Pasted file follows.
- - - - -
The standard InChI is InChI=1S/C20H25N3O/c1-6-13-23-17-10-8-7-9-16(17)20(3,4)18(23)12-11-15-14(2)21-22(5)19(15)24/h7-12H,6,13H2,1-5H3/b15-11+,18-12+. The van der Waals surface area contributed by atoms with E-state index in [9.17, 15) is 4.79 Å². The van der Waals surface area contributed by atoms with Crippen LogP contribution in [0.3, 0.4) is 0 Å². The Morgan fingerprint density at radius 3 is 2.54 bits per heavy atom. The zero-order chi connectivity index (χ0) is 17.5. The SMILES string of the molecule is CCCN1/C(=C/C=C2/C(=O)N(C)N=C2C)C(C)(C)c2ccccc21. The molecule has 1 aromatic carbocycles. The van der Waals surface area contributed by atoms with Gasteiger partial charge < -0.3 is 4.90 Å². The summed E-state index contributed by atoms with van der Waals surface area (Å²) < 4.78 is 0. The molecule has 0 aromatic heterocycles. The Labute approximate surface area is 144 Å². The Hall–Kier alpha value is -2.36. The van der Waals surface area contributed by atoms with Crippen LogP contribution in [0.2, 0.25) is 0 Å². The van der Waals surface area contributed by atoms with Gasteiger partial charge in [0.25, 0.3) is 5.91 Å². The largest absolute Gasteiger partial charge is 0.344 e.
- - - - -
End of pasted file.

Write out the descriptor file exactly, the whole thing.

The standard InChI is InChI=1S/C20H25N3O/c1-6-13-23-17-10-8-7-9-16(17)20(3,4)18(23)12-11-15-14(2)21-22(5)19(15)24/h7-12H,6,13H2,1-5H3/b15-11+,18-12+. The van der Waals surface area contributed by atoms with E-state index in [9.17, 15) is 4.79 Å². The van der Waals surface area contributed by atoms with Crippen LogP contribution in [0.3, 0.4) is 0 Å². The Morgan fingerprint density at radius 3 is 2.54 bits per heavy atom. The zero-order chi connectivity index (χ0) is 17.5. The SMILES string of the molecule is CCCN1/C(=C/C=C2/C(=O)N(C)N=C2C)C(C)(C)c2ccccc21. The molecule has 1 aromatic carbocycles. The van der Waals surface area contributed by atoms with Gasteiger partial charge < -0.3 is 4.90 Å². The summed E-state index contributed by atoms with van der Waals surface area (Å²) < 4.78 is 0. The molecule has 0 aromatic heterocycles. The Labute approximate surface area is 144 Å². The Hall–Kier alpha value is -2.36. The van der Waals surface area contributed by atoms with Crippen LogP contribution in [0.2, 0.25) is 0 Å². The van der Waals surface area contributed by atoms with Gasteiger partial charge in [0.25, 0.3) is 5.91 Å². The largest absolute Gasteiger partial charge is 0.344 e.